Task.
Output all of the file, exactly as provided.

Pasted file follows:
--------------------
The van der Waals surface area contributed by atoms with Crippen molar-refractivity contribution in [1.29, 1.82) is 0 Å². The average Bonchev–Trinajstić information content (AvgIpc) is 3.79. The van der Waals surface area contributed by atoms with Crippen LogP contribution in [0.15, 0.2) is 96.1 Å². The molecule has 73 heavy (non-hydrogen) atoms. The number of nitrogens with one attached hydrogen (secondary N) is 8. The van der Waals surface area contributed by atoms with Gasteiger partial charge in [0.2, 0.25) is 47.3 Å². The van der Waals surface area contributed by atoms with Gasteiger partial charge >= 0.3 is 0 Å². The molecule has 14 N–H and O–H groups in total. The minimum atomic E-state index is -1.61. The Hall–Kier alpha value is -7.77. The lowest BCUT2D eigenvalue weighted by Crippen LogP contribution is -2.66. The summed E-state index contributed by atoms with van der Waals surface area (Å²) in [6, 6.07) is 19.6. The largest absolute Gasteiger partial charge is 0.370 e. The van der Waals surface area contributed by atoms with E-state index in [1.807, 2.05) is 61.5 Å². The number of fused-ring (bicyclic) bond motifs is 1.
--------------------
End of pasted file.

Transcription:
The van der Waals surface area contributed by atoms with Crippen molar-refractivity contribution in [1.29, 1.82) is 0 Å². The average Bonchev–Trinajstić information content (AvgIpc) is 3.79. The van der Waals surface area contributed by atoms with Crippen LogP contribution in [0.15, 0.2) is 96.1 Å². The molecule has 73 heavy (non-hydrogen) atoms. The number of nitrogens with one attached hydrogen (secondary N) is 8. The van der Waals surface area contributed by atoms with Gasteiger partial charge in [0.2, 0.25) is 47.3 Å². The van der Waals surface area contributed by atoms with Gasteiger partial charge >= 0.3 is 0 Å². The molecule has 14 N–H and O–H groups in total. The minimum atomic E-state index is -1.61. The Hall–Kier alpha value is -7.77. The lowest BCUT2D eigenvalue weighted by Crippen LogP contribution is -2.66. The summed E-state index contributed by atoms with van der Waals surface area (Å²) in [6, 6.07) is 19.6. The largest absolute Gasteiger partial charge is 0.370 e. The van der Waals surface area contributed by atoms with E-state index in [1.807, 2.05) is 61.5 Å². The number of fused-ring (bicyclic) bond motifs is 1.